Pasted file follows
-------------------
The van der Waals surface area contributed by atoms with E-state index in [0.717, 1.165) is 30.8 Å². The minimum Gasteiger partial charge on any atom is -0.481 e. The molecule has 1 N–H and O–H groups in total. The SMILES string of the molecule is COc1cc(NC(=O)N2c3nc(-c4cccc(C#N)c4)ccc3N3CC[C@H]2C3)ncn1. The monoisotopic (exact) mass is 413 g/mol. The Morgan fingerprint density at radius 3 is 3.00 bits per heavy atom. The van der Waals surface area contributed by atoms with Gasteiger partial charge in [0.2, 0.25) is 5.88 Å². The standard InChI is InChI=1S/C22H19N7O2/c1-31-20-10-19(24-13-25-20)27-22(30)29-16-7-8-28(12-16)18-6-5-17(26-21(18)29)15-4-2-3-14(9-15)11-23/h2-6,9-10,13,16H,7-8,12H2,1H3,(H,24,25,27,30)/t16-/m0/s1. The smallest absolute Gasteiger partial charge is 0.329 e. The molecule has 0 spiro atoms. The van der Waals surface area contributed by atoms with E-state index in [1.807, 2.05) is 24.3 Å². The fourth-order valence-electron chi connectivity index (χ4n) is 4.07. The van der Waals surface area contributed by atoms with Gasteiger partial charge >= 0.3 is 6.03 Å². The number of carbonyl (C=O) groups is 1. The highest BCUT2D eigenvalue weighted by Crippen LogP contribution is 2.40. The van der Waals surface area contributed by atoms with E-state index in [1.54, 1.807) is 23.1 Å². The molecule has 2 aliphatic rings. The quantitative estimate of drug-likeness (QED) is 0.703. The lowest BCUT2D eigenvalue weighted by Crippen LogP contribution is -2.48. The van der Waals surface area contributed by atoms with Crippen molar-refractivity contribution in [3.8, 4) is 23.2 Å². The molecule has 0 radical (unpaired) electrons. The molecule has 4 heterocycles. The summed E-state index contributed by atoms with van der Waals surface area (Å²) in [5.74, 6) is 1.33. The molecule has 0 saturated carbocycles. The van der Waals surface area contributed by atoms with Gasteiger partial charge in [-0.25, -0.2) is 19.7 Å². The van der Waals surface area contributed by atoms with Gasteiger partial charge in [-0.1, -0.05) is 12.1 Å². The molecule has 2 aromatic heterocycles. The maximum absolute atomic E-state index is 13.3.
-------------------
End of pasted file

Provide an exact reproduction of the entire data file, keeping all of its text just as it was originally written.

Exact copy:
The van der Waals surface area contributed by atoms with E-state index in [0.717, 1.165) is 30.8 Å². The minimum Gasteiger partial charge on any atom is -0.481 e. The molecule has 1 N–H and O–H groups in total. The SMILES string of the molecule is COc1cc(NC(=O)N2c3nc(-c4cccc(C#N)c4)ccc3N3CC[C@H]2C3)ncn1. The monoisotopic (exact) mass is 413 g/mol. The Morgan fingerprint density at radius 3 is 3.00 bits per heavy atom. The van der Waals surface area contributed by atoms with Gasteiger partial charge in [0.2, 0.25) is 5.88 Å². The standard InChI is InChI=1S/C22H19N7O2/c1-31-20-10-19(24-13-25-20)27-22(30)29-16-7-8-28(12-16)18-6-5-17(26-21(18)29)15-4-2-3-14(9-15)11-23/h2-6,9-10,13,16H,7-8,12H2,1H3,(H,24,25,27,30)/t16-/m0/s1. The smallest absolute Gasteiger partial charge is 0.329 e. The molecule has 0 spiro atoms. The van der Waals surface area contributed by atoms with E-state index in [1.807, 2.05) is 24.3 Å². The fourth-order valence-electron chi connectivity index (χ4n) is 4.07. The van der Waals surface area contributed by atoms with Gasteiger partial charge >= 0.3 is 6.03 Å². The number of carbonyl (C=O) groups is 1. The highest BCUT2D eigenvalue weighted by Crippen LogP contribution is 2.40. The van der Waals surface area contributed by atoms with E-state index in [1.54, 1.807) is 23.1 Å². The molecule has 2 aliphatic rings. The quantitative estimate of drug-likeness (QED) is 0.703. The lowest BCUT2D eigenvalue weighted by Crippen LogP contribution is -2.48. The van der Waals surface area contributed by atoms with Crippen molar-refractivity contribution in [3.8, 4) is 23.2 Å². The molecule has 0 radical (unpaired) electrons. The molecule has 4 heterocycles. The summed E-state index contributed by atoms with van der Waals surface area (Å²) in [5.74, 6) is 1.33. The molecule has 0 saturated carbocycles. The van der Waals surface area contributed by atoms with Gasteiger partial charge in [-0.25, -0.2) is 19.7 Å². The van der Waals surface area contributed by atoms with Gasteiger partial charge in [-0.1, -0.05) is 12.1 Å². The molecule has 2 aromatic heterocycles. The maximum absolute atomic E-state index is 13.3.